Brandon Staley spent several days late last season defending his decision to play his starters as much as he did in a regular-season finale that was statistically meaningless for the Chargers.
On Wednesday, the player most impacted by that call defended it, too, Mike Williams saying he had no regrets about the team’s ill-fated Week 18 trip to Denver.
“I mean, the coach wanted us to play, so that’s what we had to do,” Williams said, speaking publicly on the subject for the first time. “That’s what we get paid to do, play football. I was with whatever decision he made.”
Williams suffered a fracture in his back on a hit in the final three minutes of the first half in the game the Chargers lost 31-28.
Initial tests did not reveal the injury, giving Staley and his players hope that Williams would be able to come back a week later to face Jacksonville in the AFC wild-card round of the playoffs.
But a follow-up exam showed a small break that sidelined Williams as the Chargers’ season ended with a 31-30 loss to the Jaguars.
Entering Week 18, the Chargers had won four in a row to clinch a postseason berth. With his team not needing a victory against the Broncos, Staley still opted to use most of his regulars well into the second half.
The coach faced significant criticism after the game and then into the week of playoff preparation. After the Chargers blew a 27-0 lead at Jacksonville, there was widespread speculation Staley could be fired.
“For me, I understood why he wanted us to play,” Williams said. “We had a lot of momentum going into that game. He wanted to keep the momentum going. Coach Staley is our leader. We believe in him. We can go with whatever he wants us to do.”
Williams said he was medically cleared “a couple weeks after the season” and declared himself to be healthy as the Chargers concluded their two-day minicamp in Costa Mesa.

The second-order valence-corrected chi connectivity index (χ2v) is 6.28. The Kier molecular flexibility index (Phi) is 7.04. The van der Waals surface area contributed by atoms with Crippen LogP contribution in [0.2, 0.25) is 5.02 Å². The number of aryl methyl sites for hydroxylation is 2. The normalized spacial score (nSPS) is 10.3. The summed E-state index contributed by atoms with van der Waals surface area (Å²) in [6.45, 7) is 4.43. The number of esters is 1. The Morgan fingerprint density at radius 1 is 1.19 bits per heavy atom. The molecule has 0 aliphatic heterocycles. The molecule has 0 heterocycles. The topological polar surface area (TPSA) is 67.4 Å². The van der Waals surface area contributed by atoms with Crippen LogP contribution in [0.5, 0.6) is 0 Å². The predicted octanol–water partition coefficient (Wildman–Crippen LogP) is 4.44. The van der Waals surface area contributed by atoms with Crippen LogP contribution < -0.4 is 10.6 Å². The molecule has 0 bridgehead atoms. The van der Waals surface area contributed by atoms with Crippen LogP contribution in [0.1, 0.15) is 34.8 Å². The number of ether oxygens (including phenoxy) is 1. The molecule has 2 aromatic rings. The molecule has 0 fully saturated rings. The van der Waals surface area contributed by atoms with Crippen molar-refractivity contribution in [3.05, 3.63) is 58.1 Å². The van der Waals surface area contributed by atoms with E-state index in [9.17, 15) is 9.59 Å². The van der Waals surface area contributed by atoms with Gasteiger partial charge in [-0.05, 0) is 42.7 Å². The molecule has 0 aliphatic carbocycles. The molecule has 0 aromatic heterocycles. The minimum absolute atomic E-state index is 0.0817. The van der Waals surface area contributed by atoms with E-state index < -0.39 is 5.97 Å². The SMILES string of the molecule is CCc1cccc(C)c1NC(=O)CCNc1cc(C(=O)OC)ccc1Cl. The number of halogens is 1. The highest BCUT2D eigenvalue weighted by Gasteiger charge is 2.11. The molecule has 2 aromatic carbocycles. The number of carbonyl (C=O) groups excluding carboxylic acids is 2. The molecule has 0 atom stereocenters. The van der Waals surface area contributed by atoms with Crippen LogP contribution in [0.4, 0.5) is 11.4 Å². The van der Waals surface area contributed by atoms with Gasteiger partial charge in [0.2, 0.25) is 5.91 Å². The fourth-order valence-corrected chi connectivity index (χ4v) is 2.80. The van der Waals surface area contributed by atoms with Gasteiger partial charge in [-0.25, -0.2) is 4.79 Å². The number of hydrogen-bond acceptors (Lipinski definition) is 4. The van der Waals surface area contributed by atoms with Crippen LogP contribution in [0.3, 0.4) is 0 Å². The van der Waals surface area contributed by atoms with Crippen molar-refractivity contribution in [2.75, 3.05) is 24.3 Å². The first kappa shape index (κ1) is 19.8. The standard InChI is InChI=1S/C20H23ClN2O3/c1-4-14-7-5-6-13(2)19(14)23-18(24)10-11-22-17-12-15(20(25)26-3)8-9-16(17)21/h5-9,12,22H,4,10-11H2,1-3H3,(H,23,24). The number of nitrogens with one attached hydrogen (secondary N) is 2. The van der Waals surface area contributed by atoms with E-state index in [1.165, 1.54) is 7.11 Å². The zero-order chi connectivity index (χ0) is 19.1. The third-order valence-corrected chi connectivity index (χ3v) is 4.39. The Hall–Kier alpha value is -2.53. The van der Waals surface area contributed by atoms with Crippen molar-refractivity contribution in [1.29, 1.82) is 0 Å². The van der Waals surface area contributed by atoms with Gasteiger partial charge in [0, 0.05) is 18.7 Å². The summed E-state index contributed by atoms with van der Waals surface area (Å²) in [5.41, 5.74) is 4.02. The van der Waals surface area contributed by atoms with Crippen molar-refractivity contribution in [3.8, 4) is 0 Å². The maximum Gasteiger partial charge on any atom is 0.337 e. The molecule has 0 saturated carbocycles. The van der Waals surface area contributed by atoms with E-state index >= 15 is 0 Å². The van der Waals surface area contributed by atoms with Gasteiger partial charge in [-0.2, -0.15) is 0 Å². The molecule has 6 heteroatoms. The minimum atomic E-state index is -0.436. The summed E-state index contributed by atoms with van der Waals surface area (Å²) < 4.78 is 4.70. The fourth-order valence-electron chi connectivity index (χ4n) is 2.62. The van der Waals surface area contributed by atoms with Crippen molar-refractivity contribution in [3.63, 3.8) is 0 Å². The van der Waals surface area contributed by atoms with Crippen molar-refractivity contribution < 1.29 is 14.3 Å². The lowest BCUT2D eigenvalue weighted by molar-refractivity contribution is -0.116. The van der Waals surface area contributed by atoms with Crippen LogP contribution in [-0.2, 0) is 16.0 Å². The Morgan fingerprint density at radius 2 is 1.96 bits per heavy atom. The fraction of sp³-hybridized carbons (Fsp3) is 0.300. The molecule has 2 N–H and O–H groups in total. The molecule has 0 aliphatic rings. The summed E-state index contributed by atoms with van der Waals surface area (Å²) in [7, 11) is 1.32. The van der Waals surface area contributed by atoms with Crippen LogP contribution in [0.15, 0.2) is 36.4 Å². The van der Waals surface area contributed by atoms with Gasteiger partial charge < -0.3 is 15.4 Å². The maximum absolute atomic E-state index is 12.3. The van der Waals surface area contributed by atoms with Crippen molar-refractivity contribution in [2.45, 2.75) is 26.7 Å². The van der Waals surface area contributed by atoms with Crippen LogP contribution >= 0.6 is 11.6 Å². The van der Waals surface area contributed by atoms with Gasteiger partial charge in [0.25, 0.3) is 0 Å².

He explained that the most difficult part of the experience was not being able to contribute as his team returned to the postseason for the first time since 2018.
“I think I was just more frustrated at that,” Williams said, “just not being able to go out there and help my team win a football game that we knew we were capable of winning.”
Austin Ekeler didn’t get the contract extension he wanted or the trade he sought but the running back said he was glad the Chargers at least sweetened his existing deal with some attainable incentives.
“I am thankful for the way it played out because the Chargers did give me something in the middle…” he said. “I’m very appreciative of that because they did not have to do that.”
Entering the final year of his contract, Ekeler had hopes of securing an extension this offseason. When talks with the Chargers stalled, the team granted him permission in March to pursue a trade.
There were scant options available, however, in a market that has seen the value of running backs decline steeply in recent years. The Chargers and Ekeler eventually settled on an incentive package worth up to $1.75 million.
Speaking publicly for the first time since his deal was bolstered, Ekeler said “it would have been amazing” to find a trade partner and sign a long-term contract. But he said he also knew the realities he was facing.
“I understood the situation it would put someone in,” Ekeler said. “Giving up draft picks and having to renegotiate a contract is a pretty big ask.”
Herbert on the money
Now entering a six-week break before the start of training camp, the Chargers still have one outstanding contract situation.
Justin Herbert is one of two prominent quarterbacks still eligible for extensions. The other is Cincinnati’s Joe Burrow, the No. 1 pick in the 2020 draft. Herbert was selected sixth overall three years ago.
When asked Wednesday about the option of not practicing in training camp as a means to try to force a deal, Herbert said he hadn’t thought much about the possibility.
“The role of quarterback is to be out there for his team and do everything he can to put that team in position to win,” he said. “I understand that responsibility. So it’s something that you’ll address when the time comes, but I guess we’ll see.”